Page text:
Morgan Stanley’s $13 billion E-Trade deal raises questions about ‘too big to fail’

Morgan Stanley said Thursday that is acquiring discount brokerage E-Trade Financial Corp. in an all-stock deal valued at $13 billion that is the biggest for a major U.S. bank since the 2008 financial crisis.

The news prompted talk of Morgan Stanley’s status as a systemically important financial institution that is subject to Financial Stability Oversight Council rules, an entity established under the Dodd-Frank Wall Street Reform and Consumer Protection Act. That legislation was put in place to prevent another crisis that would threaten the health of the U.S. financial system and sought to stop banks from growing “too big to fail.”

President Donald Trump has rolled back some of the Dodd-Frank regulations, raising concerns that banks would re-engage in the kind of risky behavior that required major government bailouts in 2008 and 2009.

Morgan Stanley MS, -3.29% will pay 1.0432 of its shares for each E-Trade share ETFC, +25.06%, equal to $58.74 based on its closing price Feb. 19. The deal “will significantly increase the scale and breadth of Morgan Stanley’s Wealth Management franchise, and positions Morgan Stanley to be an industry leader in Wealth Management across all channels and wealth segments,” Morgan Stanley said in a statement.

E-Trade has more than 5.2 million client accounts with over $360 billion of retail client assets, adding to Morgan’s existing 3 million client relationships and $2.7 trillion of client assets. The deal is expected to close in the fourth quarter.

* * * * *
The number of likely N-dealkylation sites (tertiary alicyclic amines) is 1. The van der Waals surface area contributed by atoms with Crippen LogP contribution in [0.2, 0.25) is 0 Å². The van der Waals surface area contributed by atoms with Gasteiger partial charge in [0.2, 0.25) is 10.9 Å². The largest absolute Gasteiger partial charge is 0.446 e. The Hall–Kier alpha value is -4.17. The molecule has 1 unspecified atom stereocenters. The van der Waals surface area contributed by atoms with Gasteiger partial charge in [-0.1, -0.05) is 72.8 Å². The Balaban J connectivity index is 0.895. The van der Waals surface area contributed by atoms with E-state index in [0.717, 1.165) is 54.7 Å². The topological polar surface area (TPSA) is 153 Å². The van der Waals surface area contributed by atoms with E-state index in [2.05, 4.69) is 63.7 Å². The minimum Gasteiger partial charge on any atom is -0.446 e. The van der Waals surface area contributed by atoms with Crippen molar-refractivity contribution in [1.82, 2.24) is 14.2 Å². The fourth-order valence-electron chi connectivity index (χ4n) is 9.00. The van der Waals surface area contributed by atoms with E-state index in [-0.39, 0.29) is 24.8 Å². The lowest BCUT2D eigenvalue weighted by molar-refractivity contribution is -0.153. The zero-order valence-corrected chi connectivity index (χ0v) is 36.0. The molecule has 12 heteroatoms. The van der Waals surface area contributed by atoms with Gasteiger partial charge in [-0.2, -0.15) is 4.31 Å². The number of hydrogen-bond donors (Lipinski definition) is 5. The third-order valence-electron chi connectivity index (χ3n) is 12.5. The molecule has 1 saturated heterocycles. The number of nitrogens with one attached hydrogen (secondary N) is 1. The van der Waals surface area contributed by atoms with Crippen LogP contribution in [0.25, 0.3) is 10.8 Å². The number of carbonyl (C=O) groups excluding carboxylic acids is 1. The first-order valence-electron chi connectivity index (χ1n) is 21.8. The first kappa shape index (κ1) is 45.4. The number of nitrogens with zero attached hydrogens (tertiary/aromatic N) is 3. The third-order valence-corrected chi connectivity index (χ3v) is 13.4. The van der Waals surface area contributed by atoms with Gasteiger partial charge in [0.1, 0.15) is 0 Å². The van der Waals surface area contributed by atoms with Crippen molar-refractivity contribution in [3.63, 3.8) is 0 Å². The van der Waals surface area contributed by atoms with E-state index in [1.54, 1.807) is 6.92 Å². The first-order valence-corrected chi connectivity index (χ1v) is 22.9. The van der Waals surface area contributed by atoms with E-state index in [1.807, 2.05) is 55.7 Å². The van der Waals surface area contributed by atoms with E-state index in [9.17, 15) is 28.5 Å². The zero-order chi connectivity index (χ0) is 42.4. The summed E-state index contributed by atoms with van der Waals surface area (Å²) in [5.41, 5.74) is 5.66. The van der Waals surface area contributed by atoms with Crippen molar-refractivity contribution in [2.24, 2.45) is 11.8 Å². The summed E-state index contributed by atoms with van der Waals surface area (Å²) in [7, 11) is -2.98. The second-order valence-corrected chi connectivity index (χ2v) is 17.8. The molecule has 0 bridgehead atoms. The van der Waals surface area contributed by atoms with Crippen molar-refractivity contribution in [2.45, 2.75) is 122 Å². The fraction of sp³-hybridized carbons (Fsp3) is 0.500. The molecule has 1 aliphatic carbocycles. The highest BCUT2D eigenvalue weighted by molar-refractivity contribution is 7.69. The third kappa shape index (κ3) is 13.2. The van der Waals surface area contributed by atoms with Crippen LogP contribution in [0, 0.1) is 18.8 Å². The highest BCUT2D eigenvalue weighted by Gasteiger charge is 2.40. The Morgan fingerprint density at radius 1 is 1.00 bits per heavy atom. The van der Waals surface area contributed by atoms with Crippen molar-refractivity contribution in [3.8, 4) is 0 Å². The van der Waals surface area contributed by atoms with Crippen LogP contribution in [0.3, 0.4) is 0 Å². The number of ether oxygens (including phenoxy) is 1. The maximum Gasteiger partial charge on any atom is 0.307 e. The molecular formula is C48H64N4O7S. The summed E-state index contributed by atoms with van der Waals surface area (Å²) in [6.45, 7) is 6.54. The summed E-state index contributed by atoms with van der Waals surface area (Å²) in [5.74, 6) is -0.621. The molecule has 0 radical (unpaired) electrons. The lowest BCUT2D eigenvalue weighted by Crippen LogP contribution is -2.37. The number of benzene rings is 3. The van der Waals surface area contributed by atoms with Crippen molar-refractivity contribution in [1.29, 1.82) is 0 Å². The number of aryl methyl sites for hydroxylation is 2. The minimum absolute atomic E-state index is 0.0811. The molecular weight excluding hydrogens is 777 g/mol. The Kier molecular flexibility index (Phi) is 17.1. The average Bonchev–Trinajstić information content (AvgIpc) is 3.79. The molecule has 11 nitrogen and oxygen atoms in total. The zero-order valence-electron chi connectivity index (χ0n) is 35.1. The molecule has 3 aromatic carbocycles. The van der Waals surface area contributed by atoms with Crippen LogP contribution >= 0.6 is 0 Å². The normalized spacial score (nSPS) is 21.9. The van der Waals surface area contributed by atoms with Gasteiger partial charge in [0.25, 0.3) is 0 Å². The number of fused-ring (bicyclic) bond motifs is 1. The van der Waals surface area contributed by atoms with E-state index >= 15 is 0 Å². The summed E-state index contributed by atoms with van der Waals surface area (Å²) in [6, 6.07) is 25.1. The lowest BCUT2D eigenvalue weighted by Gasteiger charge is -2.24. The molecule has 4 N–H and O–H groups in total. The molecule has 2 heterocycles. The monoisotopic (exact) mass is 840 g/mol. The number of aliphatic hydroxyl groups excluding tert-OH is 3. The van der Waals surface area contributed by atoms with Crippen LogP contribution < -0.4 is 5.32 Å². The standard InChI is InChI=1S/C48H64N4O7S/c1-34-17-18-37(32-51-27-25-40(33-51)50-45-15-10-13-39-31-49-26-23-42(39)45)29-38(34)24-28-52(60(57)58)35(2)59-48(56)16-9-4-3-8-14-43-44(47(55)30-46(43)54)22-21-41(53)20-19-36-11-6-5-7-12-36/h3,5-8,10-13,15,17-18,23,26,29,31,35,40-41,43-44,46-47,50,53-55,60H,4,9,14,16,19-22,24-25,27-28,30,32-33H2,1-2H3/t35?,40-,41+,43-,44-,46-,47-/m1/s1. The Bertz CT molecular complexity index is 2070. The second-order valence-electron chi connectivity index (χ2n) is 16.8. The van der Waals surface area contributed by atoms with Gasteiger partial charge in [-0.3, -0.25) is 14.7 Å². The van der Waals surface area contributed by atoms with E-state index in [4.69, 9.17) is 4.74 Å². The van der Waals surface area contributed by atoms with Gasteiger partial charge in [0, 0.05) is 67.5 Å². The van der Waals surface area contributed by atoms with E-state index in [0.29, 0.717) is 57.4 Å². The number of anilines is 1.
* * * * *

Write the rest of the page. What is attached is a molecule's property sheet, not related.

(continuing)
“Importantly, the acquisition marks a continuation of Morgan Stanley’s decade-long effort to rebalance the firm’s portfolio of businesses so that a greater percentage of firm revenues and income are derived from balance sheet light and more durable sources of revenues,” said the statement. “Upon integration, the combined Wealth and Investment Management businesses will contribute approximately 57% of the firm’s pre-tax profits, excluding potential synergies, compared to only approximately 26% in 2010.”

The move comes just months after E-Trade rivals Charles Schwab Corp. and TD Ameritrade Holding Corp. announced that they were merging in a $26 billion deal, just weeks after Schwab shook up the sector with the news that it was cutting trading fees for its customers to zero. The other discount brokerages were forced to follow suit, and the deal prompted speculation that more would follow as shrinking fees from commissions would eat into revenue.

Don’t miss: Charles Schwab on no-commission trading: ‘Wall Street would have never done this’

Also: Schwab to let investors buy and sell fractions of shares

In addition to its discount brokerage services, E-Trade manages stock awarded to employees in the form of options from employers, which it strives to move over to brokerage accounts as soon as they vest.

Read: E-Trade stock falls after mixed Q4 results for discount broker

Morgan Stanley Chief Executive James Gorman told the Wall Street Journal on Thursday that he has been interested in an E-Trde deal since 2002, when he was working at Merrill Lynch. The executive reached out again in 2007 but talks broke down as E-Trade was grappling with a portfolio of home-equity loans that was souring.

Talks were revived in December, he said after the Schwab/TD Ameritrade merger.

E-Trade shares soared 25% in early trade, while Morgan Stanley shares fell 3.5%. Morgan Stanley shares have gained 28% in the last 12 months, while the S&P 500 SPX, +0.02% has gained 22%.

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